Ron has a good loading system.  He has 2 H2W bags packed long on his rack, with his other gear in the saddlebags.  His weight is down low, and distributed just right.  He could lean his bike very well.

You never know what this road will deal out to you next.  Deep drop offs on my left and hillsides on my right.  I leaned the ST at a slow pace and still touch down.  I heel over right, then quickly have to adjust make a left.  The road will take you up steep dips, then turn sharply when you crest, then again the opposite way.  One miscalculation and you are toast.  I drop into second to see if high revs are what I need to hold lines.  The barrage of steep, but short hills bog the ST down, and when my speed decreased my line drifted.  The only problem with that tactic on this road is when you throttle up to keep your speed, you might be greeted by a haripin at the top.  Not good.

Guys with better sport skills or on crotch rockets will love this road.  It will challenge you in ways you never knew existed.
​One of the many challenging curves on Calif. 168
The Inyo National Forest is scenic and I slow to take things in.  What a great road this is.  It will go on the list.  The grassy hills are a welcome change from sand and rocks.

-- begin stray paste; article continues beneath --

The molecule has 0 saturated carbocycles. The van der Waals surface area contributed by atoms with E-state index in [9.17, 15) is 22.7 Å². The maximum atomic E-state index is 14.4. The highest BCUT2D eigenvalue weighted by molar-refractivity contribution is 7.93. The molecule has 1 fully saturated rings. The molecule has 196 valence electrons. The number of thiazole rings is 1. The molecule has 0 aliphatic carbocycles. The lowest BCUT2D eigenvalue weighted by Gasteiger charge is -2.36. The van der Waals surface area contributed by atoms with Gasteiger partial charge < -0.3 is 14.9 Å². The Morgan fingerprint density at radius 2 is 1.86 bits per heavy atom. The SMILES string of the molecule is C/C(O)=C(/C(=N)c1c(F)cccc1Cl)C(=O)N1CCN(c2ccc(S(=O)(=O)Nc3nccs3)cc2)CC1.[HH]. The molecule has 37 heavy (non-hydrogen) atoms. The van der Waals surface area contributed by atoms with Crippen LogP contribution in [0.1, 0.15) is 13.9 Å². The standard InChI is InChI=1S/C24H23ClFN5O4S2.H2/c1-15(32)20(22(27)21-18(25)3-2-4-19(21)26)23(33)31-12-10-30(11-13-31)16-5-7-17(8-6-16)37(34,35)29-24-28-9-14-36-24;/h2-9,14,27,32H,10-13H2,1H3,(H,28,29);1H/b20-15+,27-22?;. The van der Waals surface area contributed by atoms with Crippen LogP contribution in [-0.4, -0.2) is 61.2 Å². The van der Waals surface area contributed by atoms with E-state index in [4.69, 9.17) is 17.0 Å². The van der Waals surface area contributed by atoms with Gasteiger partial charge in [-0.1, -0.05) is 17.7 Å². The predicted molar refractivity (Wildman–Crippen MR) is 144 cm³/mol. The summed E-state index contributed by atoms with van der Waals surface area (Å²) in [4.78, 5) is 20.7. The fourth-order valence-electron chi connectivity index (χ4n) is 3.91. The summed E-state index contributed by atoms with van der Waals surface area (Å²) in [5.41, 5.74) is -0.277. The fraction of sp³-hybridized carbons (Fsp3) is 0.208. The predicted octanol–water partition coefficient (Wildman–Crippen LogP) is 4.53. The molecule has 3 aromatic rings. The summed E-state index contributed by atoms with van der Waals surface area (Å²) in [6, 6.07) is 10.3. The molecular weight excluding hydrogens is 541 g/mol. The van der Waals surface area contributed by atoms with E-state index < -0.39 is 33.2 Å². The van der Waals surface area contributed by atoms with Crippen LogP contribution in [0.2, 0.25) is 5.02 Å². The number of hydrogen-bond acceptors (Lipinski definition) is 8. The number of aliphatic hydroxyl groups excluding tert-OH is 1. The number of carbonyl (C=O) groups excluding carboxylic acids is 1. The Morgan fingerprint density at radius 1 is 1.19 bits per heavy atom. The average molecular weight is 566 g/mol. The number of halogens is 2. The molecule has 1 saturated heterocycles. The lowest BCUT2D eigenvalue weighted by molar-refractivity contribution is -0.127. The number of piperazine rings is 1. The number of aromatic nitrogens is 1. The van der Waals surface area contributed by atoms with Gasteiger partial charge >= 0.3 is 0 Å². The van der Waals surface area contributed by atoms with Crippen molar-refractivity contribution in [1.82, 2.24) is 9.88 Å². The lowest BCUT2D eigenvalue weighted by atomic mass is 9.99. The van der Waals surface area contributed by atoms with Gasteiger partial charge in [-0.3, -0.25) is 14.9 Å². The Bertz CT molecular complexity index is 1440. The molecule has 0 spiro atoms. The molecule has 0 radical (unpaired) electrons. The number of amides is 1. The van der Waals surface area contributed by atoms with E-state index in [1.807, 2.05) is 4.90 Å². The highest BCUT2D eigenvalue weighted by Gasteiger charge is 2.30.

I can see the group on the road below me, scraping pegs and enjoying the ride.  I'm having fun to, but in a different way.  I've not been able to take very many pictures the last few days because I did not want to slow down the group, but I am now.  They will just have to wait for me. 

SR 168 has many blind dips and 5 mph curves.  It was fun.  I leaned my way to  the top of a hill and could see a long valley run out.  I see my friends making their way across the plains, perhaps 3 miles away.  Inspiring.  I dropped back into gear thinking, "in a few minutes that will be me in that valley."

I found the group waiting for me in Bishop.  Reunited, we took US 395 north to Mammoth.  

I see the sign noting Mammoth is 30 miles away.  For the first time today, I know how far I am from my destination.

Riding north we see a big thunderstorm to the east.  I'm glad it's over there.

The temp began to drop as the elevation increases.  I reach around the best way I can to zip my vents.  I was wishing I had my lined gloves on.